Saturday, February 26, 2011

Best Short Stories Of India - Phyllis Atkinson, RE Enthoven, Krishnaswami Aiyangar

This was a book I picked up in Select Bookstore.

The book might be of academic interest to certain people. But to me, it was an unending repetition of very ordinary stories. They are grouped under categories Southern India, Bengal, Manipur, Salsette, Central Provinces, Santali, Hindustani, Telugus, Telugu Vaishnavas, Dakshina Desa. The stories of Southern India were the best of them all.

Parts from the introduction by Rao Bahadur Dr. S Krishnaswami Aiyangar is what I will mention here. For it describes the difficult involved in tracing the origin of folk lore and tradition to a particular race, country or civilization. Interested deeply as I am in history, I wish to record this.

“This collection helps you form an idea of the character of these stories.
A general reading of these would give the impression of a community of thought and feeling common to the whole of India, notwithstanding the multitudinous character of language, religion and all that goes to constitute what is called in a general comprehensive term ‘culture’ or ‘civilization’.
The stories from different regions are alike with characteristic differences.
The similarities and differences have each, a tale to tell.

The collection serves as a common framework of Indian tales.
It would serve a larger purpose when studied in comparison with folktales of other people all the world over.
One important line of research that this opens, the late Sir Richard Temple has drawn attention to in his foreword to the Katha Sarit Sagara. Speaking of the tales incorporated in the Sagara, he has the following. “The Aryans came across at least one race, the Dravidians, equal to themselves in mental capacity, and across many others whose minds they could more or less easily dominate. Neither the Dravidians nor the others were of their form of civilisation and tradition, but they all mingled with them in some degree or other, at any rate to the extent of social contact, generally as master and servant.”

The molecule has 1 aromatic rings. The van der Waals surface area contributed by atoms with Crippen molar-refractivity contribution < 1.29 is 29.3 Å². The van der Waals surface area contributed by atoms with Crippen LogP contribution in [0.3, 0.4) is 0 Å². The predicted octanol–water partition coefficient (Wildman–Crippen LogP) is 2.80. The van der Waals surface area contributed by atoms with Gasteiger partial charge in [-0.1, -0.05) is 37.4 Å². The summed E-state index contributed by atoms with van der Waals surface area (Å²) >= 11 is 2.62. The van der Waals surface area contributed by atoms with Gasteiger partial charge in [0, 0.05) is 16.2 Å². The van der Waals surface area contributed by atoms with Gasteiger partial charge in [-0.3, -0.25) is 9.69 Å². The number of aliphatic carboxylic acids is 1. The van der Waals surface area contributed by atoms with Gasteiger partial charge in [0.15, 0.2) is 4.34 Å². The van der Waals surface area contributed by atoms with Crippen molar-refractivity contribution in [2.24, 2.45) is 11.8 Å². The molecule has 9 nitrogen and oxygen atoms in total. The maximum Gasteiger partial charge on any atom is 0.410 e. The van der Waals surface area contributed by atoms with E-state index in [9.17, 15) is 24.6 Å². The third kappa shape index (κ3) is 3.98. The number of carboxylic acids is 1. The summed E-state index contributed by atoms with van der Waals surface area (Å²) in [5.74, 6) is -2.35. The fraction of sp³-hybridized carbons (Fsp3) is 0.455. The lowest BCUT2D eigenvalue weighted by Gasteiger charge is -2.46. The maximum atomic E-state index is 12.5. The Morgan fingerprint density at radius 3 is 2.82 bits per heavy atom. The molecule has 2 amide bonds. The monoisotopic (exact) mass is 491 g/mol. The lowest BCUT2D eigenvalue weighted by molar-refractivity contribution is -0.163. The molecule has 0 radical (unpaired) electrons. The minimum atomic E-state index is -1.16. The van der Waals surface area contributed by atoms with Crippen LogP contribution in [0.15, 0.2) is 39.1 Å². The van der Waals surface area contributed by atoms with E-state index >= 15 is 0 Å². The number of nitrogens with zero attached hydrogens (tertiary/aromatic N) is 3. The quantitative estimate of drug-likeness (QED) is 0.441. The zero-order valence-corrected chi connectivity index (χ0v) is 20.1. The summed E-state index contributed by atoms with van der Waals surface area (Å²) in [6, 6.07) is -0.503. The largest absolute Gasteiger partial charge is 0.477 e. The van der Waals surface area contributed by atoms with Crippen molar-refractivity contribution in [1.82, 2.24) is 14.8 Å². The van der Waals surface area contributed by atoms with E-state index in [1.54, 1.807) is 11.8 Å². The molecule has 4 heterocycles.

Speaking of the evolution of fairy tales so far as they are comprised in the Katha Sarit Sagara, the same learned observer describes them as “fundamentally Aryan, with accretions from every race with which the Aryans had come in close contact for, say 3000 years by Somadeva’s time. These races were Dravidians, “Kolarians” or “aborigines”, and people across the Northern and Eastern frontiers – all very different in origin from the Aryans.
They all carried their religions, folk tales and folklore with term, and cannot but have infected the indigenous corresponding nations of the Aryans of India with alien ideas and folk-tales.”

Sir Richard points out that this opens a new line for research. ‘Whence did the various non Aryan tales and ideas come? It is not an easy line to follow, as the period is so late and the whole matter by that time already had become so complicated. Suppose a custom or tale is non-Aryan Indian – i.e. Dravidian or Kolarian – or father Indian (Mon, Shan, Tibeto Burman) by origin: by Somadeva’s date it had plenty of time to be assimilated and take on an Aryan form.” This points to one difficulty in any research undertaken along this line. But what follows indicates in clear terms the danger to which this research is liable unless it is pursued with very great care and circumspection. Referring to a custom or an idea, he has the following, which deserves to be noted very carefully. “suppose, it to date back before the Aryan irruption into India – its existence in principle now or at some ancient date in Western Asia or Europe would not prove that it arose either in India or in Europe or Western Asia. Suppose research to show a tale or idea to be of general occurrence in India, Asia, Europe, Africa, and even in America and the pacific islands; recent works show so much and so ancient communication all the world over as to make one very careful in asserting origin. Suppose we find a story in Siam, in Indonesia, in Persia, in Europe, in South Africa, as well as in India; it might well have gone thence out of India or gone through or even round India in either direction. To show how this kind of thing can happen I printed in 1901 a tale told in the Nicobars in Nicobarese form to a European officer who was a Dane by nationality, Mr. A. de Roepstorff, which turned out to be a Norse tale he had himself told the people some years before. Wherever then, a civilization or a people travels, there go also folklore and custom…
The whole question is very difficult. Even if we trace a tale or an idea to the Jatakas, to the earliest part of the Mahabharata or the Ramayana, to the oldest Puranas, to the Brahmanas, to the very Vedas themselves – that does not make it Indian or Aryan in origin.

What then is the use of research in a subject like this, which is so illusive? In cases where a common origin could be proved satisfactorily, it would indicate the direction that early migration took. If independent origins have to be conceded they would still throw light upon the growth of the human mind in the earlier stages of civilisation. Whether the material collected be put to use for purposes of research or no, there is the inherent interest in the stories themselves and the pleasure that one derives from reading these popular tales as light literature.”

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